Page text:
So if you do have a tendency to feel shy, maybe the answer isn't to try to change your personality, but rather to change your situation.  Develop a familiarity with the millieu; you might use your first year in attendance at an event to familiarize yourself with the customs and layout, and then return the next year with greater confidence.  You can also use the technique that I did (intentionally or unintentionally) with the Visionary Awards, by acquiring official positional authority and status.  Maybe you can volunteer for the organization that puts on the event, or if you're really gung-ho, organize your own!  This will also help you with your status at the event, and maybe even boost your overall status.

As I'm fond of saying, if you know the world is rigged, why not rig it in your favor?  You might be naturally shy, but if you rig the situations you find yourself participating in, you can arrange your environment so that you never feel shy.

Tuesday, February 28, 2017

Come with me to Doha in April (all expenses paid)

The week of April 23-27, I'll be working with the Qatar Science and Technology Park (QSTP) in Doha to run an all-expense-paid program for entrepreneurs.

The QSTP has a host of promising technologies in its labs around which entrepreneurs can build startups.  The "Research To Startup Program" lets entrepreneurs from anywhere in the world apply to spend a week in Doha checking out the technologies, meeting the researchers, and getting mentored by experienced entrepreneurs and investors like me.

The QSTP will pay all your expenses, including 4-star travel accommodations.  If you find a technology you like, and the QSTP likes you, you get to come back for a 2-month accelerator program in Doha to actually build your startup.

At the end of the accelerator program, you'll present at a Demo Day where the QSTP's associated venture fund will invest $500K in the seed round of each promising company.

Since we're only accepting about a dozen entrepreneurs into the April 23-27 program, your odds of being invited back and, ultimately, receiving that $500K investment are very good!

Plus, even if you aren't picked for the accelerator program and/or seed investment, you still get to spend a week in Doha with yours truly and other similarly fun and helpful mentors.

If you're interested, you can apply on the Research To Startup Program website here:

Be sure to mention that you were referred by Wasabi Venture Global so that I can stack the deck in your favor evaluate the effectiveness of my outreach efforts!

Conservative Comedy

An oft-made observation is that comedy in the United States tends to be overwhelmingly liberal in its politics.  Despite the existence of a small number of Republican funny men and women (and most of those are more in the Libertarian bent anyway, e.g. Adam Carolla, Larry Miller, Vince Vaughn), there is no conservative equivalent of The Daily Show, This Week Tonight, or Full Frontal.

I've often pondered this puzzle myself, but never came up with an adequate answer.  Maybe it's just inherently difficult to make jokes about school voucher programs and tax breaks.  But just yesterday, I was struck by a different thought:

What if the polarization of society has reached the point where liberals and conservatives simply have different senses of humor, and don't find each other's comedy funny?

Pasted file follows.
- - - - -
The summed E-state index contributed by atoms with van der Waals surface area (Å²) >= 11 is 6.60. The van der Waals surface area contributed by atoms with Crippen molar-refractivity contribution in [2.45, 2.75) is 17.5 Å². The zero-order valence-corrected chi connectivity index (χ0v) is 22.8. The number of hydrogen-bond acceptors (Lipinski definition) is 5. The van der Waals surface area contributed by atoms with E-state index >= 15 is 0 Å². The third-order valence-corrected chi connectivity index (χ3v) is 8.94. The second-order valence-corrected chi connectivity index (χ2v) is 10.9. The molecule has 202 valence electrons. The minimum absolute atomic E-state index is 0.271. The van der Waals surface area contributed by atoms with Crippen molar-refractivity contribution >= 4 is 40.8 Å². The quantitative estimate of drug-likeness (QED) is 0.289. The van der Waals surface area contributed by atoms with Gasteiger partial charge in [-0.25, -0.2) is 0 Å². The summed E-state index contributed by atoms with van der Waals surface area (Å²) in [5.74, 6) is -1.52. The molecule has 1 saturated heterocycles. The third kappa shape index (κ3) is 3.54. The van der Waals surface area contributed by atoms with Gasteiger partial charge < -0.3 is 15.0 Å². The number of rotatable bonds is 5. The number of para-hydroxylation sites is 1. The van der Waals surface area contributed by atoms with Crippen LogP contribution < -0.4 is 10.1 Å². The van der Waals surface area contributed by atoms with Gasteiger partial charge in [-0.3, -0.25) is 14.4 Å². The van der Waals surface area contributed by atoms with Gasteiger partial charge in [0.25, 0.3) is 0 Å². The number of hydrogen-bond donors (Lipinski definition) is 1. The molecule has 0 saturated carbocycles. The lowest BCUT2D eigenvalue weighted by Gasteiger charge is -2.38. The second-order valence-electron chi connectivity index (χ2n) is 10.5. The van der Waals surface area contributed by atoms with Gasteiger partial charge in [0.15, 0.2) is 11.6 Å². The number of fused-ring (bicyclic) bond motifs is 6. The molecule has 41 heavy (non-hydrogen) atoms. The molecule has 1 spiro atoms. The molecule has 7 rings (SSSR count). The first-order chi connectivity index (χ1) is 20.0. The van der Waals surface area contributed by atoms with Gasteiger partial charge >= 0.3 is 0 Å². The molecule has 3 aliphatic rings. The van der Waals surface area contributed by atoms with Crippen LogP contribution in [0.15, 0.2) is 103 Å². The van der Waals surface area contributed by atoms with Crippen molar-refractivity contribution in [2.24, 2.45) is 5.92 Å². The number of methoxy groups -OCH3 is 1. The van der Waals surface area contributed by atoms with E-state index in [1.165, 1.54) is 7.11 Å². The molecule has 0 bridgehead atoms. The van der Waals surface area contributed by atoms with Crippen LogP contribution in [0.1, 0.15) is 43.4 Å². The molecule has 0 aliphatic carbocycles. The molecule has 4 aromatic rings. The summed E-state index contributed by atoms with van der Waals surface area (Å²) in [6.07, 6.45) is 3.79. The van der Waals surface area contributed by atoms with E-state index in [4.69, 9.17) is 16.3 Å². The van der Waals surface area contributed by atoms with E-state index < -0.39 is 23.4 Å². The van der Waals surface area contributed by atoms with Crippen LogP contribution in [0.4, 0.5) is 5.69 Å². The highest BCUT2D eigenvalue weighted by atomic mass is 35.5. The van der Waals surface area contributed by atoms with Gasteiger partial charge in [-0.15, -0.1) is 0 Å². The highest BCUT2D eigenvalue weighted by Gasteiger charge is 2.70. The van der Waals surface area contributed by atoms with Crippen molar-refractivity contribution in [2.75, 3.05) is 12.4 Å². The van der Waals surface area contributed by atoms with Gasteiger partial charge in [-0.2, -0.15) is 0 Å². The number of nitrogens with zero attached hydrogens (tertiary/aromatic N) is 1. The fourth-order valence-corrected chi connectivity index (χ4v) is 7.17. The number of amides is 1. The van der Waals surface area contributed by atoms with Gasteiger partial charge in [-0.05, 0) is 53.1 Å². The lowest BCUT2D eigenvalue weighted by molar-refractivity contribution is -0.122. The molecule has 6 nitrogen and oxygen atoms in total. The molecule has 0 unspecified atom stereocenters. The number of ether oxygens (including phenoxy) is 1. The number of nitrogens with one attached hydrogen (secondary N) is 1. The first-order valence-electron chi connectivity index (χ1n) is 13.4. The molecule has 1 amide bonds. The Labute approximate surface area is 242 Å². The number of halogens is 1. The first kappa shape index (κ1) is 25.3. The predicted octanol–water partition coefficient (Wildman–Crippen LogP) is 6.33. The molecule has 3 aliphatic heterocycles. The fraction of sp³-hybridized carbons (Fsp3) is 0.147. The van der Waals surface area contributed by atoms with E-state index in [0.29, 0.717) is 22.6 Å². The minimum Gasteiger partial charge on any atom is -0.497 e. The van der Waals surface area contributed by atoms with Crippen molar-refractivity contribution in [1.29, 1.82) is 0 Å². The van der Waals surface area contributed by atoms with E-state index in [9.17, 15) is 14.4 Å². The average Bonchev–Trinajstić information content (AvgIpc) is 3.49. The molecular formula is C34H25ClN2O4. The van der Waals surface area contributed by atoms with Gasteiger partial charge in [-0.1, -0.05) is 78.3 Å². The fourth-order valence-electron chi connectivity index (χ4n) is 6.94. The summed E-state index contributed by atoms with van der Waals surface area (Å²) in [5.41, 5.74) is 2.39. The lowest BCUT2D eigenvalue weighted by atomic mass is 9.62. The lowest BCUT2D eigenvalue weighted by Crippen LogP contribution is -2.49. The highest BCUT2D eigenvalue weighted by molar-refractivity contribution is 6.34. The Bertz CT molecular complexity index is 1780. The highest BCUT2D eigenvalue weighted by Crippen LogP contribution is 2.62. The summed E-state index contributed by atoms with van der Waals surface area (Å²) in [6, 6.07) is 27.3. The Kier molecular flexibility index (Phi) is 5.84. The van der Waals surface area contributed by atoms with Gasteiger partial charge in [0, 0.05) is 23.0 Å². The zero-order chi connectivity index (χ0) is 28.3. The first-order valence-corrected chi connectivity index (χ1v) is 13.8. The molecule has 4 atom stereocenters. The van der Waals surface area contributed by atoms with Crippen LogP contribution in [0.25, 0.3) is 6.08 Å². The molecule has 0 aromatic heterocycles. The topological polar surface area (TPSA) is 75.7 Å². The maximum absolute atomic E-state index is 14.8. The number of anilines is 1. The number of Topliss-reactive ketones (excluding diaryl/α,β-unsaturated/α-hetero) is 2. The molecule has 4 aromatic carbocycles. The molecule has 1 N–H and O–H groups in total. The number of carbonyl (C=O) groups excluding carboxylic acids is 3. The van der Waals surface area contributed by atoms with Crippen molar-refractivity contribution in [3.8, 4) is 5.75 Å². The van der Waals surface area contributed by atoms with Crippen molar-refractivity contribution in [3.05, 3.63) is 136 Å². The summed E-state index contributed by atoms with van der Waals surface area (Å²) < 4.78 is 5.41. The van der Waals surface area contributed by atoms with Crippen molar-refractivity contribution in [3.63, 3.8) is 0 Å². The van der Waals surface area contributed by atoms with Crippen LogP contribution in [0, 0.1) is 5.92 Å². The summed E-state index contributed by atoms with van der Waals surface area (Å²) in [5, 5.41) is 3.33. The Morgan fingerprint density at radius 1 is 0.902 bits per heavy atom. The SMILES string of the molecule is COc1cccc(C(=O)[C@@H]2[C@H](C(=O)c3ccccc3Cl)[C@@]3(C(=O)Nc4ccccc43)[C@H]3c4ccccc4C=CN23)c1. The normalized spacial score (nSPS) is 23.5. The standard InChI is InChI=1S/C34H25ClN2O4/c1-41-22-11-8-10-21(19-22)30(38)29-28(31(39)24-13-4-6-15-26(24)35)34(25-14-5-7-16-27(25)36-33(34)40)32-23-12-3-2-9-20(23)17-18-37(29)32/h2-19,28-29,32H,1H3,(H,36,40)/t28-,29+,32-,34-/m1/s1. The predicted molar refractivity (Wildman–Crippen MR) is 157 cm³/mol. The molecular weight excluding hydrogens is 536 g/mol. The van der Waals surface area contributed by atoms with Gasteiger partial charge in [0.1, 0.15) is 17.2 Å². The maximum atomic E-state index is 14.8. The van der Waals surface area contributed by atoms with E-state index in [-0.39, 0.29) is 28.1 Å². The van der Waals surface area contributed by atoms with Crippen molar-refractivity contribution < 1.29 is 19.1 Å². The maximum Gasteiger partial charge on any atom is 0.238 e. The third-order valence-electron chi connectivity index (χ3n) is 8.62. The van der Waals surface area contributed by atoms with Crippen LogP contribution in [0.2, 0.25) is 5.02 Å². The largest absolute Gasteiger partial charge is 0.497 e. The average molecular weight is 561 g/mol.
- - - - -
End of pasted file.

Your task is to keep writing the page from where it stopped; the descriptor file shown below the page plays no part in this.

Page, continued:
The realization hit me when someone described the importance of Rush Limbaugh's use of humor on his talk radio show.  I freely admit that I've never listened to Rush Limbaugh's radio show, but I've seen the occasional clip, and I never found him funny.  So I looked up "rush limbaugh funny" on YouTube, and found a recording of his performance at the CPAC conference from a few years back.  You can watch it here: https://www.youtube.com/watch?v=Gf4iwfkzbK4

I watched the entire clip, and never laughed once.  Not even close.  And I wasn't trying to suppress laughter; I just didn't find Rush funny, though he had an energetic and amiable delivery.  At one point, he even tells a joke about Larry King going to heaven--Larry King is God's gift to comedians--and even that wasn't funny.

But, during the clip, you can hear the audience rolling in the aisles.  It's full of genuine belly laughs, and the clip is from CSPAN, so you know they didn't have the budget to add in a laugh track.  Limbaugh's audience found him hysterically funny.

Conservative comedy might not be funny to me, or to the effete, coastal, liberal, Ivy-league educated television and film critics of the country, but it appears to be very funny to its chosen audience.

I thought Dennis Miller was hilarious back when he was on Saturday Night Live, and crashingly unfunny as a conservative pundit.  But my taste isn't the final arbiter of humor; the audience is.  Many people love to trash the comedian Carrot Top, but he continues to play to sold out shows.  Many others mock "The Big Bang Theory," but it remains the top-rated comedy on television.

More to the point, saying, "I don't find Rush Limbaugh funny, so he obviously isn't funny," is the semantic equivalent of saying, "I don't enjoy listening to rap, so it obviously isn't any good."

I don't have to agree, approve, or even condone someone else's point of view.  I can and should contest mistaken beliefs with facts and logic.  But I (and you) should start with the premise that most of the people you disagree with have honest and sincere reasons for their beliefs, even if they are wrong--after all, shouldn't they assume the same about you?